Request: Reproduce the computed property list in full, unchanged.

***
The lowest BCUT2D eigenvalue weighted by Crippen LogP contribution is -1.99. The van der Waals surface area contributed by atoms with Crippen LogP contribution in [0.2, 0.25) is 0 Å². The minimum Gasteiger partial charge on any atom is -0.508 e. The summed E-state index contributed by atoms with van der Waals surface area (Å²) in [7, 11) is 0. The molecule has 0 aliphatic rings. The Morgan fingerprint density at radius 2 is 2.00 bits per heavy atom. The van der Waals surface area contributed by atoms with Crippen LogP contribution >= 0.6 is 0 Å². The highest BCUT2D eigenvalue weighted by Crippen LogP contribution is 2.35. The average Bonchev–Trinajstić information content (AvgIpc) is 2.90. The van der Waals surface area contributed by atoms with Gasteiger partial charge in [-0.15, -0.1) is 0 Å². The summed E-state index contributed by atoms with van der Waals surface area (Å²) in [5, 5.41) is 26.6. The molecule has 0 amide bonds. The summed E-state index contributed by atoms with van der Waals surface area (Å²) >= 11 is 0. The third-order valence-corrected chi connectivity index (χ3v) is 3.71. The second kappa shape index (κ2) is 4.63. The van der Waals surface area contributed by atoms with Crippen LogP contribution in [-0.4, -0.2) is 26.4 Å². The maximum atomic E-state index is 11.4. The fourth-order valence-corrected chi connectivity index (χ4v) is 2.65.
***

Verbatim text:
The lowest BCUT2D eigenvalue weighted by Crippen LogP contribution is -1.99. The van der Waals surface area contributed by atoms with Crippen LogP contribution in [0.2, 0.25) is 0 Å². The minimum Gasteiger partial charge on any atom is -0.508 e. The summed E-state index contributed by atoms with van der Waals surface area (Å²) in [7, 11) is 0. The molecule has 0 aliphatic rings. The Morgan fingerprint density at radius 2 is 2.00 bits per heavy atom. The van der Waals surface area contributed by atoms with Crippen LogP contribution >= 0.6 is 0 Å². The highest BCUT2D eigenvalue weighted by Crippen LogP contribution is 2.35. The average Bonchev–Trinajstić information content (AvgIpc) is 2.90. The van der Waals surface area contributed by atoms with Gasteiger partial charge in [-0.15, -0.1) is 0 Å². The summed E-state index contributed by atoms with van der Waals surface area (Å²) in [5, 5.41) is 26.6. The molecule has 0 amide bonds. The summed E-state index contributed by atoms with van der Waals surface area (Å²) >= 11 is 0. The third-order valence-corrected chi connectivity index (χ3v) is 3.71. The second kappa shape index (κ2) is 4.63. The van der Waals surface area contributed by atoms with Crippen LogP contribution in [-0.4, -0.2) is 26.4 Å². The maximum atomic E-state index is 11.4. The fourth-order valence-corrected chi connectivity index (χ4v) is 2.65.